Step Back – Take a break. Go for a walk. Sleep on it. Sometimes you’re banging your head trying to get to the bottom of a tricky bug and you find yourself getting nowhere. Now’s the time to go do something else and come back a few hours later (or the next day) and attack the problem with a fresh mindset.
Pair Debugging – You’ve heard of pair programming? This is the same thing applied to debugging. It’s particularly effective when you’re stuck and can’t seem to make progress debugging a problem. Get a colleague to come over and look over your shoulder as you go through the process of debugging the problem. Often, they’ll spot something you missed or have encountered a similar issue themselves.
Read Your Code – This one’s so simple I’m surprised more people don’t use it. Read through your code, concentrating on areas likely to be associated with the bug. Run the code through your mental “execution engine” and try to envision a sequence of inputs and events that can lead up to the error. Sometimes just thinking about an issue is more powerful than all other debugging techniques combined.
Logging Framework – Include a logging framework in your project to log debugging information to an output stream (serial, CAN, SPI), a storage device (like an SD card), or even to a circular buffer in RAM. You can write a logger yourself or use one of the many open-source loggers.
Now for some debugging “gotchas”:
Chip Errata – Working on a driver for a peripheral on a microcontroller and it’s just not behaving like the reference manual says it should? Perhaps it’s not your code, but a silicon bug. Run, don’t walk, to the manufacturer’s web site and download and read the errata for that part. If it is listed in the errata, you have several options: implement a workaround (often described in the errata itself), use a different, but similar peripheral on the chip, check whether a new stepping of the chip is available that corrects the errata, or, worst case, switch to a different part. I wouldn’t hold my breath waiting for the errata to be fixed, however, as many chip vendors take years to fix bugs (if ever).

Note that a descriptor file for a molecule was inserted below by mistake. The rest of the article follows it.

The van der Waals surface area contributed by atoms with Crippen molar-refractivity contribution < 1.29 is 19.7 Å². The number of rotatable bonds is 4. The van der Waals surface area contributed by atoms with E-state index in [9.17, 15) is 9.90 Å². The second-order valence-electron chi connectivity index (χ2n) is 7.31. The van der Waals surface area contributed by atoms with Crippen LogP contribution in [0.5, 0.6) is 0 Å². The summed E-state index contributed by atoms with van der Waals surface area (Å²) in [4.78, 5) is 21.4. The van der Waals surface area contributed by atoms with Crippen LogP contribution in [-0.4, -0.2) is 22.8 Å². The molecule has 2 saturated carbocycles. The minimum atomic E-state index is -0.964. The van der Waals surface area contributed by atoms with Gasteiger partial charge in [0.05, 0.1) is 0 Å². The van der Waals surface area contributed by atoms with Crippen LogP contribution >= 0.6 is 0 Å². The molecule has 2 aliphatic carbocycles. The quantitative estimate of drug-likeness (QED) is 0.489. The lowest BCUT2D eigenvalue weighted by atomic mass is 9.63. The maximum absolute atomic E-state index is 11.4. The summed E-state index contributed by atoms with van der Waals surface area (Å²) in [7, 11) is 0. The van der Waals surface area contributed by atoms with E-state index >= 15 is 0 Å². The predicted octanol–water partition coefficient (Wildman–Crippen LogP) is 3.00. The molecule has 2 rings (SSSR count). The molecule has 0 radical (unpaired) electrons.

Compiler Bugs – Check with the maker of your compiler if there are any known bugs likely to cause the symptoms you’re seeing, and if there’s a fix or workaround. Be aware, however, that compiler bugs are rare—it’s much more likely the issue you’re seeing is the result of a problem in your code rather than a compiler bug. Complain too loudly and too often about mysterious compiler bugs no one else has encountered and you’re likely to get a bad reputation among your co-workers.
Compiler Optimizations – Debugging code compiled with optimizations turned on is often frustrating. The debugger seems to jump around in the code seemingly at random and some code appears not to exist at all! This is a common issue with optimizing compilers. Turn compiler optimizations off, at least while you’re debugging. It’s generally okay to leave optimizations turned on for files you’re not debugging.
Interactions with the Debugger – Sometimes code behaves differently when run in a debugger than it does without the debugger. The often happens when peripheral registers are involved. This is best explained by an example: I was recently debugging some code that initialized the position interface peripheral on an Infineon microcontroller. This peripheral has registers for the current and expected Hall patterns and the process for setting these registers is to write the desired patterns to shadow registers and then set a bit in another register to initiate a transfer of the patterns from the shadow registers to the actual pattern registers. When I single-stepped this code in the debugger the patterns I wrote to the shadow registers were not getting copied to the pattern registers. When I ran the code without single-stepping it, the shadow transfers occurred as expected. The issue here is probably related to the debugger reading these peripheral registers after each instruction step. Some peripheral registers are sensitive to this type of read activity (by a debugger).